Even after all this work was done, there was an opportunity to achieve further savings through Existing Building Commissioning (also known as recommissioning) and upgrading the existing lighting to LEDs.

As noted above, and shown in the chart below, the Minnesota History Center experiences large fluctuations in occupancy by time of day, day of the week, and season. On Mondays the museum is closed to the public, and there may only be 50 occupants, all employees; on the other hand, on the busiest day of the year, there were 3,000 visitors. The equipment that conditions and ventilates the building was designed to meet the needs of the spaces at maximum occupancy; that meant that it used more energy than necessary much of the time when the building was lightly occupied.

Graph of number of people in the History Center.

(Scale has been changed to show normal occupancy – the peak day is three times as high as the chart)
 

In 2009, while continuing to optimize the new building control system, the facility staff enrolled the building in the Public Buildings Enhanced Energy Efficiency Program (PBEEEP), which provides Existing Building Commissioning (EBCx) services to State of Minnesota buildings.

An EBCx study was conducted by Ericksen Ellison and Associates (EEA) and technical review and project oversight was provided by the Center for Energy and Environment. Studies by organizations such as the American Council on Energy Efficiency (ACEEE) have shown that the addition of a quality control partner to a standard energy efficiency program consistently results in improved energy savings.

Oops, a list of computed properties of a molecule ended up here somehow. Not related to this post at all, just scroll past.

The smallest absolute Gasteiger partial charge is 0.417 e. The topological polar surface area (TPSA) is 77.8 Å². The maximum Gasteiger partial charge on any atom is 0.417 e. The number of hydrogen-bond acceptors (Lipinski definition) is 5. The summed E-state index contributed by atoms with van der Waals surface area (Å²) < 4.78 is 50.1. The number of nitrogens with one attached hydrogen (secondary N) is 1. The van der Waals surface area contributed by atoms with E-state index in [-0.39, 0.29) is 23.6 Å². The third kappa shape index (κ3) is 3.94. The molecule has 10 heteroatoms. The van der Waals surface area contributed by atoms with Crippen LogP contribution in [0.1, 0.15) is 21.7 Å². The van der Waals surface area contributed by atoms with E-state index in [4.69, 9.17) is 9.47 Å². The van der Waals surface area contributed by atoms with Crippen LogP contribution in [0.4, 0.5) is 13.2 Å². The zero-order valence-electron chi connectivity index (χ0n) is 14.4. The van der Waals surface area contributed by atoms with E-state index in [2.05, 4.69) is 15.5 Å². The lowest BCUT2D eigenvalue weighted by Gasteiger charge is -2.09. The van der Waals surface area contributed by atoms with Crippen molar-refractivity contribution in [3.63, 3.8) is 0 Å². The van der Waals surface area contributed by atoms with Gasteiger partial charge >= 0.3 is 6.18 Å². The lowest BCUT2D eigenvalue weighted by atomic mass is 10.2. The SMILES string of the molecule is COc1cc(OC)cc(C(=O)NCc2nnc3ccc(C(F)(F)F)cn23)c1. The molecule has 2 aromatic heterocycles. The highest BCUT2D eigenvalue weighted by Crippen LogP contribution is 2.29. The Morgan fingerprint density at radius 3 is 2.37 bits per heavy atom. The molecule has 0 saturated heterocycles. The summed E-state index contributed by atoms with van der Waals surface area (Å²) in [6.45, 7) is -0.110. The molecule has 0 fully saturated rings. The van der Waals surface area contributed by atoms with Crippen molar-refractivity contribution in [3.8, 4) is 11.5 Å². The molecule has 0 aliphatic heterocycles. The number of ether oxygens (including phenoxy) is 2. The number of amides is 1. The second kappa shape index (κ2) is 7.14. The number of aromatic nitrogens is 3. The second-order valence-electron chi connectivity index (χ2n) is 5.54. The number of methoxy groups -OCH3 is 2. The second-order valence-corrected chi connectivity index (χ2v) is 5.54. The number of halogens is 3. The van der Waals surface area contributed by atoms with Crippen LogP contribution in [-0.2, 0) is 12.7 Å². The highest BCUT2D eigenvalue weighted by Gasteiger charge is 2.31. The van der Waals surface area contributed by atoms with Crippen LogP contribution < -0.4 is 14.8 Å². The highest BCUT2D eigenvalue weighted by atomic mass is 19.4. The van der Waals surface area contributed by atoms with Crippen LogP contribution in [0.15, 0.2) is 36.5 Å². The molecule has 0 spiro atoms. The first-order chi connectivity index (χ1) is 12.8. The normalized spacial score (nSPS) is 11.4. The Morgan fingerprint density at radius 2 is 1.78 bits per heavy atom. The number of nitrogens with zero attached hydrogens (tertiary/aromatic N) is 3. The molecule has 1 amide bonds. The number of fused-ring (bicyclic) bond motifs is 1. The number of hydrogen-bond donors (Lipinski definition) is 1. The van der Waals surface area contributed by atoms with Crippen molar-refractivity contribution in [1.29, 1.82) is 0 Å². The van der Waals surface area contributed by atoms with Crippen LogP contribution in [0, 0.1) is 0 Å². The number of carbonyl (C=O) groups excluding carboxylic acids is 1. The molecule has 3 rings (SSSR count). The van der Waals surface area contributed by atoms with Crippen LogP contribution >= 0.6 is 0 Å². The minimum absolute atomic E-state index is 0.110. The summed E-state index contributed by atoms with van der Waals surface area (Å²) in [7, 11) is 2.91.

Existing building commissioning is a process that generally takes at least nine months in Minnesota – long enough to observe the operation of the building in summer, winter and the transition (fall or spring) season. The study includes not only observation and testing of equipment to see that it is operating as originally intended, but also hundreds of hours of analysis data on that equipment, typically taken every 15 minutes for the length of the study. This results in millions of data points to be examined to see how equipment is operating day and night, in all weather conditions and when the building is open and closed.

As a result of the investigation eleven energy reduction measures were identified that would allow the equipment to use less energy. There were many other opportunities noted, however they were not always cost-effective to implement. Existing building commissioning brings value by both offering energy savings, but also a certain payback to building owners who always has many competing needs for their consideration. In this case, the measures identified will save an additional 10% of annual energy use, or $68,500 a year, and pay for themselves in just over three years, based on that energy savings.

Annual Energy Use Index

Here’s a technical description of three of the measures that led to the majority of energy savings at the History Center:

Turn Off Equipment when Not Needed

Savings: $48,400.  Payback: 0.1 years